A country awash with conspiracy theories to explain hard line on bailout

Cypriots suspect EU hidden agenda

People eat at a restaurant under a banner placed by the owner in central Nicosia. The banner reads: “My proud Cyprus with the big No.”

People eat at a restaurant under a banner placed by the owner in central Nicosia. The banner reads: “My proud Cyprus with the big No.”

 

Cyprus is buzzing with conspiracy theories over why its Eu ropean partners and the International Monetary Fund are adopting a hard line over the bailout.

The most widely believed theory is that leaders of the Europe an People’s Party, including Taoiseach Enda Kenny and German chancellor Angela Merkel, supported the presidential bid of fellow EU parliamentary bloc member, Nikos Anastasiades, in the expectation that once in office he would capitulate to the troika’s price for a partial bailout.

However, President Anastasiades, who did not like the terms laid down, could not muster even the votes of members of his own Democratic Rally in parliament who, to avoid embarrassment, abstained on the ballot on the EU-IMF deal involving levies on bank deposits.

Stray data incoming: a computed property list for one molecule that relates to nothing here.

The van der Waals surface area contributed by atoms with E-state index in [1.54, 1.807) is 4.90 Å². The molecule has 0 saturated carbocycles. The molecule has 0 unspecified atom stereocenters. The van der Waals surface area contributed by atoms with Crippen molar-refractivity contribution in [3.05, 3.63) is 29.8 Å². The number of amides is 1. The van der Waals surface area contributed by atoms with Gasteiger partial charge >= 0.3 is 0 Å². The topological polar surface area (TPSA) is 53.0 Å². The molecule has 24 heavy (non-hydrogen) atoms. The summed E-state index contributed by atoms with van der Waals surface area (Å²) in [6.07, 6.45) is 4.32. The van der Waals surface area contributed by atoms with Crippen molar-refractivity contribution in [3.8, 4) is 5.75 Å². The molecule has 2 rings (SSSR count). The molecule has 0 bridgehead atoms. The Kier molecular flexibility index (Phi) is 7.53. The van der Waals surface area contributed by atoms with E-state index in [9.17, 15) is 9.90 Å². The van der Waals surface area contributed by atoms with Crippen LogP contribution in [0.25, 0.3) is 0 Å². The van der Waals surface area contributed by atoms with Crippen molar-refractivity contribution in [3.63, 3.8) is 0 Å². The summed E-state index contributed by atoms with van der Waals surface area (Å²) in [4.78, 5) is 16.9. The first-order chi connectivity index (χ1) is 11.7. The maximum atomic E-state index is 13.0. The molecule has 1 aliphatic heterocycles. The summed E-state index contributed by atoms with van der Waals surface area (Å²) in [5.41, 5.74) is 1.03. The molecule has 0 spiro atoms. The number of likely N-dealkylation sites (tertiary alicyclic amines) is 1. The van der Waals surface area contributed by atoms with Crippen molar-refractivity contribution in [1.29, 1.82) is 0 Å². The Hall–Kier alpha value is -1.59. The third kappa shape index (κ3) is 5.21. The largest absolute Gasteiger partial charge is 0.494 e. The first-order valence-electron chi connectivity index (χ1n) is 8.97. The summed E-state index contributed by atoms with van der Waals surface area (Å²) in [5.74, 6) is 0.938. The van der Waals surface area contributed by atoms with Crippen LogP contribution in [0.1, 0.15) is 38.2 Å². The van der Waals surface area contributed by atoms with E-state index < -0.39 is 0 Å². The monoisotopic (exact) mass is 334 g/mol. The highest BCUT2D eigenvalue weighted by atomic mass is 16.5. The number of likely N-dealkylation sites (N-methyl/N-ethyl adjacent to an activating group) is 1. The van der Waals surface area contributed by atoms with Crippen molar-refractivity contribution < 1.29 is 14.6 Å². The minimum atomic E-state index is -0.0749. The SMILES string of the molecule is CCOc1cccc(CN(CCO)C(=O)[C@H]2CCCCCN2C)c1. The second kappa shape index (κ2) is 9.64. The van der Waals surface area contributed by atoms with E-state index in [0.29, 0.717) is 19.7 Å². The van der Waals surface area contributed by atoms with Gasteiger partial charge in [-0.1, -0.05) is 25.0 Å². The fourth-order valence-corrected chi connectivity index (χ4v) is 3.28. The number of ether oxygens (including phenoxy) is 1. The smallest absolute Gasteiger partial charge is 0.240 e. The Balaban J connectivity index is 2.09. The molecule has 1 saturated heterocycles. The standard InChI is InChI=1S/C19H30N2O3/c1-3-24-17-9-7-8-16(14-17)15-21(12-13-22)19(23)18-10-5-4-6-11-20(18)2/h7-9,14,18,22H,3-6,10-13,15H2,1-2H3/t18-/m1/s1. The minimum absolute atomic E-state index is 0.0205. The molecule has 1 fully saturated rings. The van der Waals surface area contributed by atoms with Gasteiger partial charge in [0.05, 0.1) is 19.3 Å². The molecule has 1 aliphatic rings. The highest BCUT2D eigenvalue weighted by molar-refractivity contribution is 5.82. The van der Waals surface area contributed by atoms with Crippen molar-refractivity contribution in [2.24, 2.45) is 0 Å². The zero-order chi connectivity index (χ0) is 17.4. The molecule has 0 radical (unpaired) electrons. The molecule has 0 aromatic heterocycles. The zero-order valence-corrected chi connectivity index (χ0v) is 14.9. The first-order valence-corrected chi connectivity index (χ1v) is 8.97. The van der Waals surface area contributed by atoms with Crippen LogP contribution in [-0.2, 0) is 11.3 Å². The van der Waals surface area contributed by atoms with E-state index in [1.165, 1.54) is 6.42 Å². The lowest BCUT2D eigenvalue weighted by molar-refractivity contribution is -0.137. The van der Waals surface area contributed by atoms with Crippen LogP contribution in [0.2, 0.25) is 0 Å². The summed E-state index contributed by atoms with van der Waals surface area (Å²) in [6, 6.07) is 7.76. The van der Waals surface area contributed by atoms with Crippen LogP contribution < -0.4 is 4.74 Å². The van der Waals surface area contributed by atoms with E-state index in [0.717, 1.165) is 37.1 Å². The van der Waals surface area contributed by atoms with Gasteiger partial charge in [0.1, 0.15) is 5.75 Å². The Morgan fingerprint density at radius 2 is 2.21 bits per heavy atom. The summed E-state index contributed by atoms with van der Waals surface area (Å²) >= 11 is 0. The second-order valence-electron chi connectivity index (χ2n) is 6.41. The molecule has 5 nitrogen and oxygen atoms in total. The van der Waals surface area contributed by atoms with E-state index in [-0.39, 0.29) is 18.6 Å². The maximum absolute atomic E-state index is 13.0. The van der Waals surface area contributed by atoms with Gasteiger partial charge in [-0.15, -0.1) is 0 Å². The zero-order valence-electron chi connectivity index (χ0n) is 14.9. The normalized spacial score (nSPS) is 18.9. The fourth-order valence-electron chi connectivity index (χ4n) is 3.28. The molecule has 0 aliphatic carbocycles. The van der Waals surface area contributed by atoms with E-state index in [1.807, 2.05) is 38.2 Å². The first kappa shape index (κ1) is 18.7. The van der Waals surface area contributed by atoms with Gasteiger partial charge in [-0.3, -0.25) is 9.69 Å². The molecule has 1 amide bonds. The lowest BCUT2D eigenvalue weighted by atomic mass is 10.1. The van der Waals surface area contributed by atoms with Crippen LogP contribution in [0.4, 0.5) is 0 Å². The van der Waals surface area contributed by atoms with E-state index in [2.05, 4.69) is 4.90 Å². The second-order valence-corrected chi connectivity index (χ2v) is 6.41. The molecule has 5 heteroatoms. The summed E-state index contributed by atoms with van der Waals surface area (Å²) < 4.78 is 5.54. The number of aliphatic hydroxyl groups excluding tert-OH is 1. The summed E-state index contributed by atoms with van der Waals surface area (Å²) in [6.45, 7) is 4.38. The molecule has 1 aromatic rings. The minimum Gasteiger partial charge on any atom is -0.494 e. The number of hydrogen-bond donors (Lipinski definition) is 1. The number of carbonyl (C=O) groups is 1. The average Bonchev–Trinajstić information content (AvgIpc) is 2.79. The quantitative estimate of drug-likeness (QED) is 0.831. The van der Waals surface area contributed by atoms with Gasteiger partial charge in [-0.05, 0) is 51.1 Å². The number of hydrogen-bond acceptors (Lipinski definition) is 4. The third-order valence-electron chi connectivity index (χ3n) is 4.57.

The second theory is that the EU is determined to shake the Cypriot economy and make it dependent on the bloc. This would allow Germany, the main bailout funder, to restructure the troubled Mediterranean economies to suit its purposes, essentially transforming them into captive markets for German goods.

Advocates of this theory argue that since last summer the Troika kept moving the goal posts during negotiations with Cyprus so that every time the government began implementing reforms new demands were raised with the aim of realising Germany’s objective.

The third theory holds that Germany, which has major political differences with Russia, is using the EU to play hard ball with Cyprus as its banks hold billions of euro in Russian deposits that will suffer serious losses from the scheme to cut deposits over €100,000 by between 9.9 per cent and 15 per cent.

The demand for heavy levies forces Cyprus to choose between Russia and the EU and puts pressure on Moscow to provide funds for Cyprus in order to preserve Russian deposits in Cypriot banks and to encourage Russians to keep their funds in these banks in order to maintain Cyprus as a useful financial hub.

Those advocating the fourth theory argue that the western powers and the US seek leverage to pressure the Cyprus republic to accept a disadvantageous reunification deal with Turkey, a modified version of the 2004 UN plan rejected by Greek Cypriots on the ground it preserved and legitimised the de facto partition of the island, divided since Turkey invaded and occupied the north in 1974.

This scheme would be to pave the way for Cypriot and, perhaps, Israeli, natural gas extracted from adjacent offshore fields, to be exported to Europe via a pipeline through Turkey rather than shipped to European ports at greater cost. Cypriot and Israeli natural gas supplies would make Europe less dependent on Russian gas.